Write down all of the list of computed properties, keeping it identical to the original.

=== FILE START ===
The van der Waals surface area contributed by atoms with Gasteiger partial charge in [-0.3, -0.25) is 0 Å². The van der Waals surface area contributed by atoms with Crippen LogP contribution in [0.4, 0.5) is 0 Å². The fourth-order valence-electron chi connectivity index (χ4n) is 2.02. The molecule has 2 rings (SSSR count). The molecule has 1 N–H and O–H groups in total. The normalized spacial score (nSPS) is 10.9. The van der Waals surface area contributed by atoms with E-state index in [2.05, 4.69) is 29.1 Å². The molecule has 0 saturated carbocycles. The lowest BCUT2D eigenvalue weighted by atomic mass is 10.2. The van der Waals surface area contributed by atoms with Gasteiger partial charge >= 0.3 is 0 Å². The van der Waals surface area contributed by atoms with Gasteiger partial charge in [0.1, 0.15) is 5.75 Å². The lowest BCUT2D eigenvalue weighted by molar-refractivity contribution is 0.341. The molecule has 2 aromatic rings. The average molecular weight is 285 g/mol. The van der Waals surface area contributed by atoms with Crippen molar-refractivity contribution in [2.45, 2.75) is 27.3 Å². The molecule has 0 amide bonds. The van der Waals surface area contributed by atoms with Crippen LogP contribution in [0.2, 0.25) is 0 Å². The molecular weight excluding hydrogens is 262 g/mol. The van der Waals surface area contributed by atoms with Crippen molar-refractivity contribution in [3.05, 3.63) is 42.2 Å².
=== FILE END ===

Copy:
The van der Waals surface area contributed by atoms with Gasteiger partial charge in [-0.3, -0.25) is 0 Å². The van der Waals surface area contributed by atoms with Crippen LogP contribution in [0.4, 0.5) is 0 Å². The fourth-order valence-electron chi connectivity index (χ4n) is 2.02. The molecule has 2 rings (SSSR count). The molecule has 1 N–H and O–H groups in total. The normalized spacial score (nSPS) is 10.9. The van der Waals surface area contributed by atoms with E-state index in [2.05, 4.69) is 29.1 Å². The molecule has 0 saturated carbocycles. The lowest BCUT2D eigenvalue weighted by atomic mass is 10.2. The van der Waals surface area contributed by atoms with Gasteiger partial charge >= 0.3 is 0 Å². The van der Waals surface area contributed by atoms with Gasteiger partial charge in [0.1, 0.15) is 5.75 Å². The lowest BCUT2D eigenvalue weighted by molar-refractivity contribution is 0.341. The molecule has 2 aromatic rings. The average molecular weight is 285 g/mol. The van der Waals surface area contributed by atoms with Crippen molar-refractivity contribution in [2.45, 2.75) is 27.3 Å². The molecule has 0 amide bonds. The van der Waals surface area contributed by atoms with Crippen LogP contribution in [0.2, 0.25) is 0 Å². The molecular weight excluding hydrogens is 262 g/mol. The van der Waals surface area contributed by atoms with Crippen molar-refractivity contribution in [3.05, 3.63) is 42.2 Å².